JW, you don't need a scope with optics so good and expensive you can see a gnat crawling on a 600-yard FTR target. All you need is enough quality to put the reticule in the center of the bullseye.
Weaver T Series scopes have never had the best optics, but their adjustment mechanics for accuracy and repeatability have seldom been equalled.
With whatever scope you get, anchor it in a solid vise or something that lets it aim at something at least 100 yards away. Or, borrow an optical collimator to put in the rifle's muzzle. Then focus its reticule on a tiny object, move an adjustment off one direction two clicks. Then move the adjustment back two clicks. The reticule better go back to where it started from. If it doesn't, send it back for warranty fixing or replacement. Do the test again with the new one and if it has the same problem, get a refund and find something else. Best test there is for accuracy and repeatability on this planet and you don't have to shoot any ammo doing it.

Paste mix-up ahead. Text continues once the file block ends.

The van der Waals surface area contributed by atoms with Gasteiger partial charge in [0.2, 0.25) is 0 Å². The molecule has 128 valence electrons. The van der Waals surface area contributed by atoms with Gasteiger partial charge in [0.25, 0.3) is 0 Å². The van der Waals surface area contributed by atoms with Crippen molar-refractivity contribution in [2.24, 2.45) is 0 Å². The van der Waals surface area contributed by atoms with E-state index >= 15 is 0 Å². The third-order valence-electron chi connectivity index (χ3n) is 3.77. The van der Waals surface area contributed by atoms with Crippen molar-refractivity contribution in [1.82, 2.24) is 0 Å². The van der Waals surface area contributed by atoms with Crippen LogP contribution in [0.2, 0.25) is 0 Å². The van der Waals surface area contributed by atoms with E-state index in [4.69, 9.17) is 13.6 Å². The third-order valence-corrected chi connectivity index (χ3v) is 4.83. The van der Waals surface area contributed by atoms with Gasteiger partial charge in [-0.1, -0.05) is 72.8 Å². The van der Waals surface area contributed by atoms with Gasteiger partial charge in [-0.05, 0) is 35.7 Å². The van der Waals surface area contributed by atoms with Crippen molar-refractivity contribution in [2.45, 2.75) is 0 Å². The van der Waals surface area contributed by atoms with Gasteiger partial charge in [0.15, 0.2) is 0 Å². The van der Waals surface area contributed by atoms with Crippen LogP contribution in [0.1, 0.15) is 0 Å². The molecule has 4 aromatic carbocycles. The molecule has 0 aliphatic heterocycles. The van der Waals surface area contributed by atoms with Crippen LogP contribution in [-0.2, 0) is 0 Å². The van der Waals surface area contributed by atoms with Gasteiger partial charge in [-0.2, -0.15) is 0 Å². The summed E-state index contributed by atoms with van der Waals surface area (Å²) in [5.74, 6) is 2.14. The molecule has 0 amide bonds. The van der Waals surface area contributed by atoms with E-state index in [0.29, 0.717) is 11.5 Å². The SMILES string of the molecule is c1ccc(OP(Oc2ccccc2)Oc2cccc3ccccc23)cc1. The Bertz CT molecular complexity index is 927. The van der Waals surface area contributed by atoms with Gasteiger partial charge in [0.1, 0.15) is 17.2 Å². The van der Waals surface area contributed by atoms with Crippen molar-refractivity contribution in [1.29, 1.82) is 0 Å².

US Navy Distinguished Marksman Badge 153
Former US Navy & Palma Rifle Team Member
NRA High Power Master & Long Range High Master
NRA Smallbore Prone Master